Two more Olympic weightlifting medalists are in line to be stripped of their medals after retests of their London 2012 samples came back positive for banned substances.
Ukrainian Oleksiy Torokhtiy, 105kg gold medalist, and Azerbaijan’s Valentin Hristov, the 56kg bronze medalist, were among five 2012 Olympians banned, the International Weightlifting Federation (IWF) announced Saturday.
As was Uzbek Ruslan Nurudinov, who was fourth in London and went on to earn 105kg gold in Rio.
Those three tested positive for dehydrochloromethyltestosterone, which falls under the anabolic androgenic steroids section of the World Anti-Doping Agency prohibited substances list.
The IWF said the International Olympic Committee is now responsible for retroactively stripping results from the 2012 Olympics.
There have been 56 doping positives in weightlifting between the 2008 and 2012 Olympics, counting retests done in recent years, according to Olympic historian Bill Mallon of the OlyMADMen.
In one event from 2012, six of the top seven finishers were disqualified.
After those cases emerged, the IOC reduced the size of the weightlifting competition for the 2020 Olympics. The new rules are a way of ensuring the countries most to blame for weightlifting’s predicament pay the heaviest price.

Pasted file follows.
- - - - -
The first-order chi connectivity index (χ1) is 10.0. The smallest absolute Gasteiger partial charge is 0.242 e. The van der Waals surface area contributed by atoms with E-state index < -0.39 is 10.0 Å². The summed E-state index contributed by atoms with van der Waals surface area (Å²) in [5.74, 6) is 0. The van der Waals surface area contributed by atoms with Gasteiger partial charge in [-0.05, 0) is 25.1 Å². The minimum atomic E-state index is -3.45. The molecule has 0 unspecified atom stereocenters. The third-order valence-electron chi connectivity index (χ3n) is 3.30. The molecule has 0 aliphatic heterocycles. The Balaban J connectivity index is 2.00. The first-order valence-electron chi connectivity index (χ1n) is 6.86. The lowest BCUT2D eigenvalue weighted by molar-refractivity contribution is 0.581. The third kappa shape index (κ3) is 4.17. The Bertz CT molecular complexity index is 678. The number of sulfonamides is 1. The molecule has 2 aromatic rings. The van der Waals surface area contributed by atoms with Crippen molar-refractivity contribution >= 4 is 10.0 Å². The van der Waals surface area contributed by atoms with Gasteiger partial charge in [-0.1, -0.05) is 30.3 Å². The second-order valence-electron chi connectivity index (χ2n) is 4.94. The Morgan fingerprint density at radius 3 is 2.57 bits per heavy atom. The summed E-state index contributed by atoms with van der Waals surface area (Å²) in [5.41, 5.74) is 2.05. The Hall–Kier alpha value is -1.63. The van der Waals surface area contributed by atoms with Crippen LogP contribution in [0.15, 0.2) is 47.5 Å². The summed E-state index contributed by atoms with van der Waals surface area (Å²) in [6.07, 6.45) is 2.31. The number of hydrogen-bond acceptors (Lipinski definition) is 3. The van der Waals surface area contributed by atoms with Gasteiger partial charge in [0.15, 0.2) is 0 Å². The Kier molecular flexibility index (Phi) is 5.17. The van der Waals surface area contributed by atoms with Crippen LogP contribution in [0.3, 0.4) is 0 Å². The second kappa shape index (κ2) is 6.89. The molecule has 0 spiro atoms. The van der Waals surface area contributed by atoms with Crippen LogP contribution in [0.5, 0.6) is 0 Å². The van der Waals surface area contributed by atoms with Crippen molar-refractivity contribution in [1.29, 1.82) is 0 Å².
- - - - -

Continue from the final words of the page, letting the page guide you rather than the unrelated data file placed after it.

In April, the IWF published new rules which limit countries to one male and one female entry at the 2020 Olympics if they have had more than 20 doping cases in the sport since July 2008. That list of countries includes powers Russia and Iran.
The new rules also force athletes to compete in at least six major events in the 18-month Olympic qualifying period. In the past, some lifters have barely competed ahead of the Olympics, leading to suspicions they were avoiding doping tests.
Russia was banned entirely from weightlifting at the 2016 Olympics after the IWF ruled its team’s persistent steroid use had tarnished the sport’s image. Nine countries, including Russia and China, were barred from last year’s world championships because of doping.
The Associated Press contributed to this report.
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